Our new idea for our drama piece is a montage of scenes with the theme of secrets. We came up with this idea because we enjoy playing the improvisation game where two people are moulded into a position and then have to start a scene, and anyone from the audience can say stop at any point and take over one of the positions of the people on stage. As a group, we find it easy to create interesting characters through these improvisations. Also, i find it a lot easier to exaggerate my character when I am being very physical and have to be loud and say random things that can be made funny. For example, when Taylor and I started a scene where one of us was pointing our finger, and then we got into a small argument about who was better at pointing fingers, then our friend (Elizabeth) came in to judge who was better. But then Taylor went into labour and an ambulance arrived. This scene was very weird and although we didn't want to develop it at all, it was a good starting point for a lesson because being put into a position as in the moulding improvisation game, puts you on the spot so you have to think fast and you can get some really good ideas from making lots of stuff up really quickly.
We decided to create a comedy because as a group, we all feel we are better suited to light-hearted performances. Also, when we first started thinking of ideas that stemmed from 9/11 stimulus, we felt that we didn't want to do anything serious that was obviously linked to 9/11, such as a piece on crime, because although it might educational for the audience, we preferred to do something that people would laugh at and enjoy watching. We didn't want to do a serious piece that we thought was interesting and broaching a serious issue but the audience were either bored or offended or upset by the content. We also had to consider our target audience. Most of us would like friends and family to come to see the piece, so we took into account what sort of performance they would be interested in seeing. Through improvisation games, we realised that we were better at performing when our characters are overly exaggerated and that made the scenes funnier too.
Through watching Carry On Camping, we all decided that we wanted to play stereotypical characters that audiences would recognise and laugh at because they are very exaggerated and over the top.
We started doing improvisations with a theme of secrets and came up with ideas such as an infection or medical problem, (in this scene, Raye used a South African accent which I think we could use in one of our scenes), being caught stealing (a dog), an affair between Frederic and his 'sexcretary', and Marjory/Sarah coming into the room and finding them in a compromising position, (here, Pia and Raye's characters seemed to be older posh people which are good characters to use in a scene), trying to get rid of something/hide something, e.g. a body in a river, call a gangster friend to help move the body, trafficking a European bought wife, perverts (cockney voices) looking through keyhole at naked woman, two men fighting for better position, some kind of treatment (cosmetic?), e.g. whale sperm, gives one person soft skin but other person gets a rash, (Australian accents). We wanted to try some other secrets such as a secret job, a secret addiction and a secret transvestite.
From these improvisations, we decided to focus on the affair scene between Raye, Pia and Elizabeth, where Margo walks in on Jeffrey and his 'sexcretary' who is trying to get him to take a pair of her knickers. Margo is very outraged and they all argue a lot. We structured this scene a lot more and developed several ideas along the way, such as Karen (secretary) asking for her possessions back (handcuffs, kinky outfits, whip...) from Jeffrey. We decided to try out a scene where Karen is very kinky and whips Jeffrey, (an old man with a bad back), to sexy music in his office. Margo walks in on them and he tries to apologise and in the process reveals he has a wife as well. The two women get into a bit of a fight and he encourages them: 'fall on top of her!', 'take her shirt off!'. Jeffrey suggests a threesome but in the end the two women leave him handcuffed to his desk. We also had some ideas about Jeffrey working at a pencil company, so there are lots of pencil innuendos and Karen can get the wrong idea when he tries to break it off with her.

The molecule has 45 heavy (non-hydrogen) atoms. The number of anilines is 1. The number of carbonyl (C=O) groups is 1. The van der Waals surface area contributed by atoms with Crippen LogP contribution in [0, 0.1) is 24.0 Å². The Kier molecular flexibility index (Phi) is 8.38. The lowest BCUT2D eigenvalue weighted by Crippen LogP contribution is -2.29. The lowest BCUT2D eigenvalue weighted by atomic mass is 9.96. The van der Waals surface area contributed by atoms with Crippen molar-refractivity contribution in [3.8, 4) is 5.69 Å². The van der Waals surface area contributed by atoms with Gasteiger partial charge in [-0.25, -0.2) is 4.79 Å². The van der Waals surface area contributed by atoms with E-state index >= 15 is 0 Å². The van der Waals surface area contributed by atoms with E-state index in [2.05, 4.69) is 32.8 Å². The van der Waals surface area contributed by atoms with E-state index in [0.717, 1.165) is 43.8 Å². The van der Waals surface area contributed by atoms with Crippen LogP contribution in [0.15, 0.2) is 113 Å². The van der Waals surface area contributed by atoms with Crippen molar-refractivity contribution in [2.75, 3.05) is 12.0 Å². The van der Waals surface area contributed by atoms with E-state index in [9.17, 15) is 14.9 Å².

In the end, we decided not to use whipping in the scene, and instead, we spent a lesson thinking of lots of innuendos and perfecting the script. We still had lots of physicality in the scene, as when Jeffrey falls on the floor on top of Karen which is when Margo walks in, and also Margo brings a spotted dick which she drops on the floor when she sees Jeffrey and Karen together.
Another scene we decided to work with was the idea for a scene including a transvestite which I thought would be funny set as a date scene in a romantic restaurant, because the revelation of the secret (being a transvestite) would be really shocking for the character. There would also be a lot of dramatic irony if the audience could easily tell the person was a transvestite and the other characters had no idea.

1 comment:

  1. the first part on the workshops needs to be more concise as you have a lot of other things to discuss.shorten the section on Pia's workshop-be precise about what you actually learnt for the piece of drama. The issue of secrets is important to emphasise.
    you need to discuss the original play that was forming - what was the robbery about? why was this changed? describe the montage of scenes. how has each scene been developed? the spontaneous improvisation exercises need to be described. what were they? what did you learn from doing this?
    why did the group decide to create a comedy as opposed to something serious?